One of the best sessions I heard at the Willamette Writers Conference was a panel of three agents. One of them in particular said something that has stuck with me.
She was answering a question from the audience. After an agent had already signed you, the person asked, what should you do as a writer in the meantime while waiting for your manuscript to sell? She smiled and her eyes got big. “Write!” She said. “We want to know that you’re working on other things, that you’re still generating content.”
The principle of generating content was a huge one that I came away with from the conference. It sounds so simple, doesn’t it? If you’re a writer, write all the time, every single day. Basic. However, maybe you’ll agree with me when I admit that often, I theorize and procrastinate far too much, and put pen to paper far too little.
Our content may not be stellar for quite awhile. It may suck. However, it will never even get close to awesome if we don’t generate it in the first place. In the words of P.D. James, “Don’t just plan to write—write. It is only by writing, not dreaming about it, that we develop our own style.”
If we spend all of our time fussing and thinking and tinkering around with the idea of our writing, we miss the opportunity to grow into a better writer.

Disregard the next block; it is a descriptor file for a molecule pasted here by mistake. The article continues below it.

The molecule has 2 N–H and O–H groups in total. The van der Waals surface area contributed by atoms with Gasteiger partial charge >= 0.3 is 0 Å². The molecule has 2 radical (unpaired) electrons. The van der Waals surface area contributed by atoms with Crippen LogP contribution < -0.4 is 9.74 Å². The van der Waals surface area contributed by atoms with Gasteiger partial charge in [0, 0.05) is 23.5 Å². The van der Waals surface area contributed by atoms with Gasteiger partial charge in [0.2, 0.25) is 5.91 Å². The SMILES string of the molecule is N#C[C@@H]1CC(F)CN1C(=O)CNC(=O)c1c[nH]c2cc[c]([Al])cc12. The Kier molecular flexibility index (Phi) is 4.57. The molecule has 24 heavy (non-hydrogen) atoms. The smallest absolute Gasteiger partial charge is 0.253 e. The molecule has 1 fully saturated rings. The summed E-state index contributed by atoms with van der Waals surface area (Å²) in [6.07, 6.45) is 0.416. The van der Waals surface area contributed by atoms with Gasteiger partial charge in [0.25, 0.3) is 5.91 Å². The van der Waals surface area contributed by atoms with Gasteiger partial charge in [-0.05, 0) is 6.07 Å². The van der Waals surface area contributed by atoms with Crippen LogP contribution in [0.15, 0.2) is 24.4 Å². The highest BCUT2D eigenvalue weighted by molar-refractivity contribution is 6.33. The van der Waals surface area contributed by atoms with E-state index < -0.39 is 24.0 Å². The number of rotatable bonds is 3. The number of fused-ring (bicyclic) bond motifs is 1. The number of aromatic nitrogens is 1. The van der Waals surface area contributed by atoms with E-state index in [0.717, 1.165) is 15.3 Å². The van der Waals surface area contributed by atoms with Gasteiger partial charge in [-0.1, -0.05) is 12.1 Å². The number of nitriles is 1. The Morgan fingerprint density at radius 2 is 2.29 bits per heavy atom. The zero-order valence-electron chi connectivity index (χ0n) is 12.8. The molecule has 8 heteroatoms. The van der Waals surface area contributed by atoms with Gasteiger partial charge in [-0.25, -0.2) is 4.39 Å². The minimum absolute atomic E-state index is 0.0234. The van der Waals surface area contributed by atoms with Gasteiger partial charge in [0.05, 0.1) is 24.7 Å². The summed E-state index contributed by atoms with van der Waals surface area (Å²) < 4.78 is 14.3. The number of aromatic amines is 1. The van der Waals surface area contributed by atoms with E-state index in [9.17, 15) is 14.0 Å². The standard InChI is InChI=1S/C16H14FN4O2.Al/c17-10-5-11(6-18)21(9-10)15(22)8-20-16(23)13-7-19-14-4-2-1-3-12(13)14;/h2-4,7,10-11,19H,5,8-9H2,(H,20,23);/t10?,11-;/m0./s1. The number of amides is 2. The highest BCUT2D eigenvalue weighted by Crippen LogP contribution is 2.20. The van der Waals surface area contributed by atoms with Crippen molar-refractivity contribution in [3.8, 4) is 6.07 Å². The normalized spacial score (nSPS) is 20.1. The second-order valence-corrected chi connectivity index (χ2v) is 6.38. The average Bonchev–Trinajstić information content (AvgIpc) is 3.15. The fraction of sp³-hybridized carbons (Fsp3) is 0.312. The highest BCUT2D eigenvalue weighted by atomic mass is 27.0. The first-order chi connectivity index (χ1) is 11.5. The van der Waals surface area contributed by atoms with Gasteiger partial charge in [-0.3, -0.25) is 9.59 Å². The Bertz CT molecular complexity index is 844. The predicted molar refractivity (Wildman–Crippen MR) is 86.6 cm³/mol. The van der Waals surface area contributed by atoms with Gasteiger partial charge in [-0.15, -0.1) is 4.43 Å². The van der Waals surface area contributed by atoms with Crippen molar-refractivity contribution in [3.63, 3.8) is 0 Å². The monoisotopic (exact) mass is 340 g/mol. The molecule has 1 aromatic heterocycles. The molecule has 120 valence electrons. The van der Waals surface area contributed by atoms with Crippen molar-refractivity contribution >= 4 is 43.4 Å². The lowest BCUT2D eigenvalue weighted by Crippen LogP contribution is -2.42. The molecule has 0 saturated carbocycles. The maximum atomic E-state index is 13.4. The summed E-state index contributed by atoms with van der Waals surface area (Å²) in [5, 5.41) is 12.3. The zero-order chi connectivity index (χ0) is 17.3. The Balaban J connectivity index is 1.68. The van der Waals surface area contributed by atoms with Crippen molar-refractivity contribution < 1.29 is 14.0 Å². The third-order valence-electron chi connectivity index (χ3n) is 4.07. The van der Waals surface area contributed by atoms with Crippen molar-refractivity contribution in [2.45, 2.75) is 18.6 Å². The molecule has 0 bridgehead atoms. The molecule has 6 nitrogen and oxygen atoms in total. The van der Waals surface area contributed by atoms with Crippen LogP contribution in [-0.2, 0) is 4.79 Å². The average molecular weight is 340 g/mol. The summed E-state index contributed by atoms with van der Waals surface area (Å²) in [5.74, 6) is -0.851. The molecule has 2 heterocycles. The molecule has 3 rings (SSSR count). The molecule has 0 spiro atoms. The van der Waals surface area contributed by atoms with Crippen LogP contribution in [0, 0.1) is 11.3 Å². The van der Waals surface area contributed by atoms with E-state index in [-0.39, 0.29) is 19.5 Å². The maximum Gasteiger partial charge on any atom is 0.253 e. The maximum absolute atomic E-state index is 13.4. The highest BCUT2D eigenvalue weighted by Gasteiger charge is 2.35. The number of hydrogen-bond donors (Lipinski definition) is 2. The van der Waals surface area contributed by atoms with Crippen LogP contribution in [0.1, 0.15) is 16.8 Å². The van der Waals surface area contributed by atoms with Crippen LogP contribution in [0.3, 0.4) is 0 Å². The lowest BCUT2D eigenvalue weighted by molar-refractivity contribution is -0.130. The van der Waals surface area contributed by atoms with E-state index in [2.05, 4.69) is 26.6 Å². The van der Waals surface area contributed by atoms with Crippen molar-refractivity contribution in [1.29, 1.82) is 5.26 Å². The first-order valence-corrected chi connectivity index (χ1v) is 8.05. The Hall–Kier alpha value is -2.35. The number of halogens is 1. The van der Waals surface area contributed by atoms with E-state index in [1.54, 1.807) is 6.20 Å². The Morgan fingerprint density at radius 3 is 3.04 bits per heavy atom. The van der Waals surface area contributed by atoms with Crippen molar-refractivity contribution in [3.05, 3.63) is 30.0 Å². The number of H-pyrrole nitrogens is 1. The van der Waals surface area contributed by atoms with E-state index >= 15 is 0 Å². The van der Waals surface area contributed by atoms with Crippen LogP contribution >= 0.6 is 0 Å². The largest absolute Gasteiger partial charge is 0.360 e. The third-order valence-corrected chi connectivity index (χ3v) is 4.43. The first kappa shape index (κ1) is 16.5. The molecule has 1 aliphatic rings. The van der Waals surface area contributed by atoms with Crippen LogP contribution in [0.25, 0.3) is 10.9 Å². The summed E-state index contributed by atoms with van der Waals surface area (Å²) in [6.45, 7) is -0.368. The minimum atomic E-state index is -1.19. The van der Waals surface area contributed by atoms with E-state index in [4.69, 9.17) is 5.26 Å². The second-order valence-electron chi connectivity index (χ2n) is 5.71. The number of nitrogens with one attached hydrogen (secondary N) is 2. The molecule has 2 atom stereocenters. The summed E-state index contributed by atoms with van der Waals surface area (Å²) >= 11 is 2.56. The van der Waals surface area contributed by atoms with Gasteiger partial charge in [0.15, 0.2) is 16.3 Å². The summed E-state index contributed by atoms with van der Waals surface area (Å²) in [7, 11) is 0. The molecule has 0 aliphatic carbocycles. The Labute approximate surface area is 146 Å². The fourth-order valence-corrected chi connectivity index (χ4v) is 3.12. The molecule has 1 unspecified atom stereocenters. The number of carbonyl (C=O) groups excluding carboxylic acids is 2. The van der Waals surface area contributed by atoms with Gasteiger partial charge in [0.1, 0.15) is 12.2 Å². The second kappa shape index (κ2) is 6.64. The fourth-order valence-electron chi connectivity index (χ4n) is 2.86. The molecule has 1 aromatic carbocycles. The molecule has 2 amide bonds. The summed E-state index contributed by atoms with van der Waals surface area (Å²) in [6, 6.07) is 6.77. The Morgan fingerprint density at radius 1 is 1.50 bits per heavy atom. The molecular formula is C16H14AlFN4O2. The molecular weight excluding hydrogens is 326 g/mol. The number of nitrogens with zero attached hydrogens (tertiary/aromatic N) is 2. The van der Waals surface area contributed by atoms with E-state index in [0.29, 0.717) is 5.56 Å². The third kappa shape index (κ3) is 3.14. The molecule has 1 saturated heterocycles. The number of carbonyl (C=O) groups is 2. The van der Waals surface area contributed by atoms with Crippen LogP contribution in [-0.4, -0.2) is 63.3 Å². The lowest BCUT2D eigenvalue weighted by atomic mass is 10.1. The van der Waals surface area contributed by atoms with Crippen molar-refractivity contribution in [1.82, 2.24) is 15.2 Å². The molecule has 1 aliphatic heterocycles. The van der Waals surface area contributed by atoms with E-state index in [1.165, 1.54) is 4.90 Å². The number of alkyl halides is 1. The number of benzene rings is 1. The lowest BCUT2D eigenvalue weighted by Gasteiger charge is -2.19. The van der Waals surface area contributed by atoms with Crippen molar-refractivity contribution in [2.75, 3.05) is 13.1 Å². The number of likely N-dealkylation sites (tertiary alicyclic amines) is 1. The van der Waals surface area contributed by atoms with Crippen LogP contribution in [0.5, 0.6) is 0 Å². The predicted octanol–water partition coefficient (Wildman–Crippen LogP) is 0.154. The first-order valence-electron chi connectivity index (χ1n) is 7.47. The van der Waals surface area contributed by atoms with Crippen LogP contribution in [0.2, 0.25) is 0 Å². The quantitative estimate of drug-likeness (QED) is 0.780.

So, generate content! The three “kick-starters” below are obvious, but they are my go-to, the fuel that keeps my writing flowing, even when I don’t feel like it, or when think that everything coming out of my brain is mush.
1) Journal. This keeps you in the habit of constantly processing life through writing. Plus, no one reads your journal (usually), so you can write an awful mess in there and nobody cares.
2) Read. Read a ton, then write about what you’re reading, or copy what you’re reading to gain a sense of the author’s style, or just let the reading marinate inside of you to add flavor to your writing projects.
3) Write. Yep, this soapbox again. Everyday, whether you feel like it or not. We have not reached the end of the year yet (aka reflection time), but I can already tell you the single biggest thing that has transformed my life as a writer this year is the decision to sit down and write every morning.
Do you get stuck sometimes in your writing? What helps you consistently generate content? Is there a particular activity that kick-starts you again?